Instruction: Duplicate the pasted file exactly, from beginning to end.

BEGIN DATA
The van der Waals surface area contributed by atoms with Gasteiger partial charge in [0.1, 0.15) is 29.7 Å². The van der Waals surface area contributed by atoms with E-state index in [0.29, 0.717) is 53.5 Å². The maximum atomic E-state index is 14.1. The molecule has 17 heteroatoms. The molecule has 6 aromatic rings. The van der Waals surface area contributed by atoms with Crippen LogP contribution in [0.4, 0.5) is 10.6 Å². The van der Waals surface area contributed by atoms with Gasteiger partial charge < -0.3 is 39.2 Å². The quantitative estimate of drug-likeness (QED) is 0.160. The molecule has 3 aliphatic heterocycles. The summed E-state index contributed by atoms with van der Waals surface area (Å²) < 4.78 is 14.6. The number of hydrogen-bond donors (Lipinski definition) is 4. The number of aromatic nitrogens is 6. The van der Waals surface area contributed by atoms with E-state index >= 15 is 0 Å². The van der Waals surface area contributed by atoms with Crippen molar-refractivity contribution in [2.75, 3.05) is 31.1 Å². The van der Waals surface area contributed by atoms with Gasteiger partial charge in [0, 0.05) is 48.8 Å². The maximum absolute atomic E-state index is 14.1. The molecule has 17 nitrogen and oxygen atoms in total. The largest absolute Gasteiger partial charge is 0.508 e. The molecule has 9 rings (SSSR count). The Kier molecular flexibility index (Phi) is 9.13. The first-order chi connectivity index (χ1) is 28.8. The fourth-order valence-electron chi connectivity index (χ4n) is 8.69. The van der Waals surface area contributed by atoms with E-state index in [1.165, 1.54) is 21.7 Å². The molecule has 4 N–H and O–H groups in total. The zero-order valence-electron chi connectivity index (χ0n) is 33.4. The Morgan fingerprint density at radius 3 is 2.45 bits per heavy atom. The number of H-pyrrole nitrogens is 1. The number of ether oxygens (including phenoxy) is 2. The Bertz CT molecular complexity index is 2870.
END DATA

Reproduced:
The van der Waals surface area contributed by atoms with Gasteiger partial charge in [0.1, 0.15) is 29.7 Å². The van der Waals surface area contributed by atoms with E-state index in [0.29, 0.717) is 53.5 Å². The maximum atomic E-state index is 14.1. The molecule has 17 heteroatoms. The molecule has 6 aromatic rings. The van der Waals surface area contributed by atoms with Crippen LogP contribution in [0.4, 0.5) is 10.6 Å². The van der Waals surface area contributed by atoms with Gasteiger partial charge < -0.3 is 39.2 Å². The quantitative estimate of drug-likeness (QED) is 0.160. The molecule has 3 aliphatic heterocycles. The summed E-state index contributed by atoms with van der Waals surface area (Å²) < 4.78 is 14.6. The number of hydrogen-bond donors (Lipinski definition) is 4. The number of aromatic nitrogens is 6. The van der Waals surface area contributed by atoms with E-state index >= 15 is 0 Å². The van der Waals surface area contributed by atoms with Crippen molar-refractivity contribution in [2.75, 3.05) is 31.1 Å². The van der Waals surface area contributed by atoms with Gasteiger partial charge in [0, 0.05) is 48.8 Å². The maximum absolute atomic E-state index is 14.1. The molecule has 17 nitrogen and oxygen atoms in total. The largest absolute Gasteiger partial charge is 0.508 e. The molecule has 9 rings (SSSR count). The Kier molecular flexibility index (Phi) is 9.13. The first-order chi connectivity index (χ1) is 28.8. The fourth-order valence-electron chi connectivity index (χ4n) is 8.69. The van der Waals surface area contributed by atoms with E-state index in [1.165, 1.54) is 21.7 Å². The molecule has 4 N–H and O–H groups in total. The zero-order valence-electron chi connectivity index (χ0n) is 33.4. The Morgan fingerprint density at radius 3 is 2.45 bits per heavy atom. The number of H-pyrrole nitrogens is 1. The number of ether oxygens (including phenoxy) is 2. The Bertz CT molecular complexity index is 2870.